The Natanz attack in particular, and the pattern of fires and explosions more generally, insofar as they are related to each other, suggest a very sophisticated and long-planned action by at least one major outside power. According to recent reports, President Donald J. Trump authorized the Central Intelligence Agency to launch a series of covert cyberattacks against Iran with a presidential finding in 2018. And The Washington Post reported that an Israeli cyberattack caused the May 9 chaos at Iran’s Shahid Rajaee port, which may have been one of the earliest actions in the current campaign. Several Israeli analysts and former officials have claimed that this was itself retaliation for an Iranian cyberattack on Israeli water and sewage installations in late April.
These sabotage attacks come squarely in the context of pushback against the “maximum resistance” campaign of low-intensity provocations launched by Iran in May 2019 following a year of rising tensions prompted by the U.S. withdrawal from the Joint Comprehensive Plan of Action nuclear deal and Washington’s imposition of “maximum pressure” sanctions in May 2018. The series of “tit-for-tat” attacks culminated with the U.S. drone strike that killed former IRGC Quds Force chief Major General Qassim Suleimani and the leader of pro-Iranian militia groups in Iraq, among others, on January 3. Iran responded with a ballistic missile attack on an Iraqi air base housing U.S. forces on January 8, and sporadic incidents have continued.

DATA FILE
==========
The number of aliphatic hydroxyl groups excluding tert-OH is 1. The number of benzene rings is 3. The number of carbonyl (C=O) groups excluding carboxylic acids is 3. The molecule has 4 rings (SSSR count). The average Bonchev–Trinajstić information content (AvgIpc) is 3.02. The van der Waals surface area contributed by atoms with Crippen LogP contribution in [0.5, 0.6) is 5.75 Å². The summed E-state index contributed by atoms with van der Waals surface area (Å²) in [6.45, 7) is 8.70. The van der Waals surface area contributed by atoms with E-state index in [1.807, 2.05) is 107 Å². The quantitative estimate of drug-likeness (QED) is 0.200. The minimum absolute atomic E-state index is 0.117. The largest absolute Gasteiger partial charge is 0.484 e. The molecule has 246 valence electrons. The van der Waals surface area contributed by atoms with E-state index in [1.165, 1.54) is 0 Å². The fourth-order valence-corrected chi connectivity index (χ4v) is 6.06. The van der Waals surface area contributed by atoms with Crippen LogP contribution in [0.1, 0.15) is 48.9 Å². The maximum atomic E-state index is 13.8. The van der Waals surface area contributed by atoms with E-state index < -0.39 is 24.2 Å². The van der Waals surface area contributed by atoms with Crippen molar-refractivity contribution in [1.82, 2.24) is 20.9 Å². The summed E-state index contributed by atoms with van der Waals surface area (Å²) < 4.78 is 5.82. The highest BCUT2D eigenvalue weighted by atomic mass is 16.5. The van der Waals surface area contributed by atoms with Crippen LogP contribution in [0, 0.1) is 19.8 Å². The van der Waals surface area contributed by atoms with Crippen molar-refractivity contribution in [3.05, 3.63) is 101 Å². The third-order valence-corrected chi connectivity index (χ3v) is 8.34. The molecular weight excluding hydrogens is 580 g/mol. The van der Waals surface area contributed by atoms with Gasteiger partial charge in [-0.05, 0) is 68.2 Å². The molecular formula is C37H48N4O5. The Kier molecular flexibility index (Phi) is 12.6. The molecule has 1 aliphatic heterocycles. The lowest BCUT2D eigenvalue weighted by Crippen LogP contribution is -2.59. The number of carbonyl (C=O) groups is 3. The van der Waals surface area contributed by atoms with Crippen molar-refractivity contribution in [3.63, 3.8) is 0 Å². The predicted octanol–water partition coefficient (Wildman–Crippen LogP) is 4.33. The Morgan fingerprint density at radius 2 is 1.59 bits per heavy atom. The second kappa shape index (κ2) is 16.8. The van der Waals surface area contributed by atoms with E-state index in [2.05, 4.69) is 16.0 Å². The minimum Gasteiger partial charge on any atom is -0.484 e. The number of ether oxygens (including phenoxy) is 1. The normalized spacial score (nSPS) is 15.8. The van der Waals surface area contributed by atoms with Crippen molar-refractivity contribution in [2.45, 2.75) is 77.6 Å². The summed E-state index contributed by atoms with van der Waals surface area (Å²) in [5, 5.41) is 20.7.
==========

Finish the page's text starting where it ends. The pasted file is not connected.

Iran will be under heavy pressure internally and from some of its more militant regional nonstate clients, to retaliate in some kind of proportionate or deterrence-inducing manner. However, almost all factions in Iran will want to be cautious not to provoke a spiral of major retaliation that leads to an outright war with the United States, particularly given Trump’s intensifying political woes at home and, therefore, possible willingness to take dramatic risks on the international stage to try to salvage his prospects for reelection in November.
If Iran does launch a retaliatory blow, it is unlikely to directly target U.S. or even Israeli interests. The most likely theaters for a response would almost certainly remain Iraq, Gulf Arab countries, or the waters of the Gulf itself. Almost all of Iran’s “maximum pressure” attacks occurred in Iraq via pro-Iranian militia groups, particularly Kataib Hezbollah, or on Gulf Arab interests, including shipping, ports, and, most notably, missile and drone strikes on Saudi oil facilities on September 14, 2019.